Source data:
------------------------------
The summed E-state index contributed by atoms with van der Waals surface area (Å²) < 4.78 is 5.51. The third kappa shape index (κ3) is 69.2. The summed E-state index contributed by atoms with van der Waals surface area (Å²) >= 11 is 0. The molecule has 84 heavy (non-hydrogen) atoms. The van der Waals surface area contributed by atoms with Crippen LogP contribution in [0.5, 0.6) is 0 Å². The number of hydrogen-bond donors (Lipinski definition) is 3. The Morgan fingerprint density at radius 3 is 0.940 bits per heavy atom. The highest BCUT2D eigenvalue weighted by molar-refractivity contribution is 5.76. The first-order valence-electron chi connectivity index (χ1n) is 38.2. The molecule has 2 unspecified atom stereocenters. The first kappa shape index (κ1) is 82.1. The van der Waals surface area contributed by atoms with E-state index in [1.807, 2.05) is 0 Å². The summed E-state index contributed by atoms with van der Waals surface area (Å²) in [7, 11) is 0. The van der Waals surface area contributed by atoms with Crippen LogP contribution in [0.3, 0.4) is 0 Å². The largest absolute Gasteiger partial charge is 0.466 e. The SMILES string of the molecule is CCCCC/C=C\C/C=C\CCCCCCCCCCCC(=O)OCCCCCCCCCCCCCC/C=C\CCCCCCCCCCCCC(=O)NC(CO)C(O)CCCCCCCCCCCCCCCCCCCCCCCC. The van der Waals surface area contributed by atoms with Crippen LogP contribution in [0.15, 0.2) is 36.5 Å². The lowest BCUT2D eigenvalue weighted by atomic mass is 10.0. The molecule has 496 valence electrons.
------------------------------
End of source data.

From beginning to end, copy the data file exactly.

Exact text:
The summed E-state index contributed by atoms with van der Waals surface area (Å²) < 4.78 is 5.51. The third kappa shape index (κ3) is 69.2. The summed E-state index contributed by atoms with van der Waals surface area (Å²) >= 11 is 0. The molecule has 84 heavy (non-hydrogen) atoms. The van der Waals surface area contributed by atoms with Crippen LogP contribution in [0.5, 0.6) is 0 Å². The number of hydrogen-bond donors (Lipinski definition) is 3. The Morgan fingerprint density at radius 3 is 0.940 bits per heavy atom. The highest BCUT2D eigenvalue weighted by molar-refractivity contribution is 5.76. The first-order valence-electron chi connectivity index (χ1n) is 38.2. The molecule has 2 unspecified atom stereocenters. The first kappa shape index (κ1) is 82.1. The van der Waals surface area contributed by atoms with E-state index in [1.807, 2.05) is 0 Å². The summed E-state index contributed by atoms with van der Waals surface area (Å²) in [7, 11) is 0. The van der Waals surface area contributed by atoms with Crippen LogP contribution in [0.3, 0.4) is 0 Å². The largest absolute Gasteiger partial charge is 0.466 e. The SMILES string of the molecule is CCCCC/C=C\C/C=C\CCCCCCCCCCCC(=O)OCCCCCCCCCCCCCC/C=C\CCCCCCCCCCCCC(=O)NC(CO)C(O)CCCCCCCCCCCCCCCCCCCCCCCC. The van der Waals surface area contributed by atoms with Crippen LogP contribution in [0.15, 0.2) is 36.5 Å². The lowest BCUT2D eigenvalue weighted by atomic mass is 10.0. The molecule has 496 valence electrons.